I am creating an audio sampler/sequencer with Teensy 4.1 and I am running out of pins, so instead continuing adding multiplexers, I have thought about using an inexpensive ATMEGA4809 (the Arduino Every microchip) to outsource some simple tasks. Specifically I have thought about using it for reading about 16 buttons and controlling 12 LEDs.
The idea is that the ATMEGA4809 will be permanently scanning if any button has been pushed and, if so, communicate it to the Teensy. On the other hand, the Teensy will send data to the ATMEGA4809 indicating that a specific LED has to be turned on or off. I have thought that liberating the Teensy of permanently scanning those buttons would free some processing power, too.


My first doubt was if it would be better to use I2C or SPI. I know SPI is faster, but on the other hand it takes more pins, is a bit more complicated to implement and is more prone to noise issues. And given the small amount of information that I have to transmit, I don't think that the difference in speed will be relevant. So I think it would be more appropriate to use I2C.

My main concern is how to implement the communication without causing any issue with the main task of the application, i.e. the audio stuff, and, at the same time without too much latency in the readings.

Ideally, I would like to send and receive messages only when new data is available, but I have seen that this behaviour is only possible for the direction Master --> Slave. Nevertheless, for getting data sent by the Slave, the Master must explicitly request it.

My main doubt is, is it a good idea to call the Wire.requestFrom() in every loop iteration so that the data is fetched as soon as possible, or would it be a better idea to do the call every X milliseconds? I have read that Wire.read() is a blocking operation, so could it mess up the timing in the audio?

Something that I have noticed is that after calling Wire.requestFrom(), Wire.available() seems to return true (and reads 0) even when the slave haven't written anything.


I have tested the following code using an Arduino Pro Micro instead of the ATMEGA4809 and it seems to work well, but I don't know how well it would scale. In this example I read the state of 4 buttons in the Teensy (Master) and another 4 buttons in the Arduino (Slave).
When a button is pushed in the Teensy (Master) it sends a new byte with the number of the button.
When a button is pushed in the Arduino (Slave), as it has to wait for the Master to make request, I am storing the pushed button in an array and sending their numbers in the following requests until there are no more in the array. The array is acting as a queue. I would try changing it for a CircularBuffer in case I continue with this approach.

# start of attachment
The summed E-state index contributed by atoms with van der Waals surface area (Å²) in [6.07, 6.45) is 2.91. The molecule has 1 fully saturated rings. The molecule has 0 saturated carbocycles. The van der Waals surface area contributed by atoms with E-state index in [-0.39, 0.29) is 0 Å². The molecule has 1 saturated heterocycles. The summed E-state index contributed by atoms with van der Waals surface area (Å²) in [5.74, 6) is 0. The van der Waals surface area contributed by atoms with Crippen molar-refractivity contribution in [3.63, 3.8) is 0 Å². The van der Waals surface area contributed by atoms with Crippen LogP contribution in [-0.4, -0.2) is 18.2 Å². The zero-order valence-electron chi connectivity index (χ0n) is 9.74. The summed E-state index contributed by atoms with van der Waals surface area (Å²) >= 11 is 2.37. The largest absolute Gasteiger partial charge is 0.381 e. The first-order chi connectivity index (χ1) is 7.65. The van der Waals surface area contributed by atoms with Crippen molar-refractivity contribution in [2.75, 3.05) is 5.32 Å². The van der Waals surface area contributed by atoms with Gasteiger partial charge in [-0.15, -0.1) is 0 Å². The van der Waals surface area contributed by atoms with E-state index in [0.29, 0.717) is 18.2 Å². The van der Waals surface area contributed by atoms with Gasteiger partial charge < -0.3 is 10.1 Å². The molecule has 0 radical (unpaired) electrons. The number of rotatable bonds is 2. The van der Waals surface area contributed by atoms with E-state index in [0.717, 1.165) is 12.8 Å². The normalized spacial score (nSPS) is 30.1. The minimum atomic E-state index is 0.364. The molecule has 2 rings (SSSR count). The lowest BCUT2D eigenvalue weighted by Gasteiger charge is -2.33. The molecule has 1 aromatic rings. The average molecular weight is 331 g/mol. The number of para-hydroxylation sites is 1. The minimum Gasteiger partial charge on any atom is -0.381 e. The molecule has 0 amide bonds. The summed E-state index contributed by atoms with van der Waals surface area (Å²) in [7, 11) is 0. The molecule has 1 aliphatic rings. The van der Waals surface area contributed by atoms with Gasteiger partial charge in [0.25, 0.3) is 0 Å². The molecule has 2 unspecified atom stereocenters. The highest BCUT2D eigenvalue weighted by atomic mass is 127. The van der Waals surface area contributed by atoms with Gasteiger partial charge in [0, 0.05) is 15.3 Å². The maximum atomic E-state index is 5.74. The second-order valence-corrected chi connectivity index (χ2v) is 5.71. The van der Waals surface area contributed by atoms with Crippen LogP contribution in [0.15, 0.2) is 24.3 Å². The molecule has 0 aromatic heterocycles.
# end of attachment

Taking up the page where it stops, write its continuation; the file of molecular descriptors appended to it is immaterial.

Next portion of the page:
Master - Teensy 4.1
Code:
/*
  Board: Teensy 4.1
  I2C Master
  SDA: 18
  SCL: 19
 */

#include <Wire.h>
#include <Bounce.h>

#define BTN_1_PIN 25  
#define BTN_2_PIN 26
#define BTN_3_PIN 27
#define BTN_4_PIN 28
#define ADDRESS 8

Bounce teensyBtn1 = Bounce(BTN_1_PIN, 20);
Bounce teensyBtn2 = Bounce(BTN_2_PIN, 20);
Bounce teensyBtn3 = Bounce(BTN_3_PIN, 20);
Bounce teensyBtn4 = Bounce(BTN_4_PIN, 20);
Bounce *teensyBtnArray[4] = {&teensyBtn1, &teensyBtn2, &teensyBtn3, &teensyBtn4};

void setup() {
  Serial.begin(9600);
  
  pinMode(BTN_1_PIN, INPUT_PULLUP);
  pinMode(BTN_2_PIN, INPUT_PULLUP);
  pinMode(BTN_3_PIN, INPUT_PULLUP);
  pinMode(BTN_4_PIN, INPUT_PULLUP);
  
  Wire.begin();
}

void loop() {

  // Check if there are buttons clicked
  for(byte i=0; i<4; i++) {
    teensyBtnArray[i]->update();
    if (teensyBtnArray[i]->fallingEdge()) {
      // Send button number to Arduino
      Wire.beginTransmission(ADDRESS);
      Wire.write(i + 1);
      Wire.endTransmission();
    }
  }

  // Request new data from Arduino
  Wire.requestFrom(ADDRESS, 1);
  
  // Read data sent from Arduino
  while (Wire.available()) { 
    int x = Wire.read();
    if (x > 0) {
      Serial.print("Clicked button ");
      Serial.print(x);
      Serial.println(" on Arduino.");
    }
  }
}

Slave - Arduino Pro Micro
Code:
/*
  I2C Slave
  
  Board: Arduino Pro Micro (generic brand)
  Choose --> Tools / Board / Arduino Leonardo

  Conn  | Pro Micro | Teensy
  ---------------------------
  SDA   | pin 2     | pin 18  (pullup resistor 2K2-4K7 to 3.3V)
  SCL   | pin 3     | pin 19  (pullup resistor 2K2-4K7 to 3.3V)
  GND   | GND       | GND
 */

#include <Wire.h>
#include "Bounce.h"

#define BTN_1_PIN 10  
#define BTN_2_PIN 16
#define BTN_3_PIN 14  
#define BTN_4_PIN 15
#define ADDRESS 8

Bounce arduinoBtn1 = Bounce(BTN_1_PIN, 20);
Bounce arduinoBtn2 = Bounce(BTN_2_PIN, 20);
Bounce arduinoBtn3 = Bounce(BTN_3_PIN, 20);
Bounce arduinoBtn4 = Bounce(BTN_4_PIN, 20);
Bounce *arduinoBtnArray[4] = {&arduinoBtn1, &arduinoBtn2, &arduinoBtn3, &arduinoBtn4};

// Array for storing clicked buttons
bool buttonClicked[4] = {false, false, false, false};

void setup(){
  Serial.begin(9600);
  
  pinMode(BTN_1_PIN, INPUT_PULLUP);
  pinMode(BTN_2_PIN, INPUT_PULLUP);
  pinMode(BTN_3_PIN, INPUT_PULLUP);
  pinMode(BTN_4_PIN, INPUT_PULLUP);

  Wire.begin(ADDRESS);
  Wire.onRequest(requestFromTeensy);
  Wire.onReceive(receiveFromTeensy); 
}

void loop() {
  // Check if there are buttons clicked
  for(byte i=0; i<4; i++) {
    arduinoBtnArray[i]->update();
    if (arduinoBtnArray[i]->fallingEdge()) {
      // Store flag in array
      buttonClicked[i] = true;
    }
  }
}

void requestFromTeensy() {
  // Check array of clicked buttons
  for(byte i=0; i<4; i++) {
    if (buttonClicked[i]) {
      // Send button number to Teensy
      Wire.write(i + 1);
      buttonClicked[i] = false;
      break;
    }
  }
}

void receiveFromTeensy() {
  // Read data sent from Teensy
  while (Wire.available()) {
    int x = Wire.read();
    Serial.print("Clicked button ");
    Serial.print(x);
    Serial.println(" on Teensy.");
  }
}
Any recommendations for enhancing the code above?

Thanks.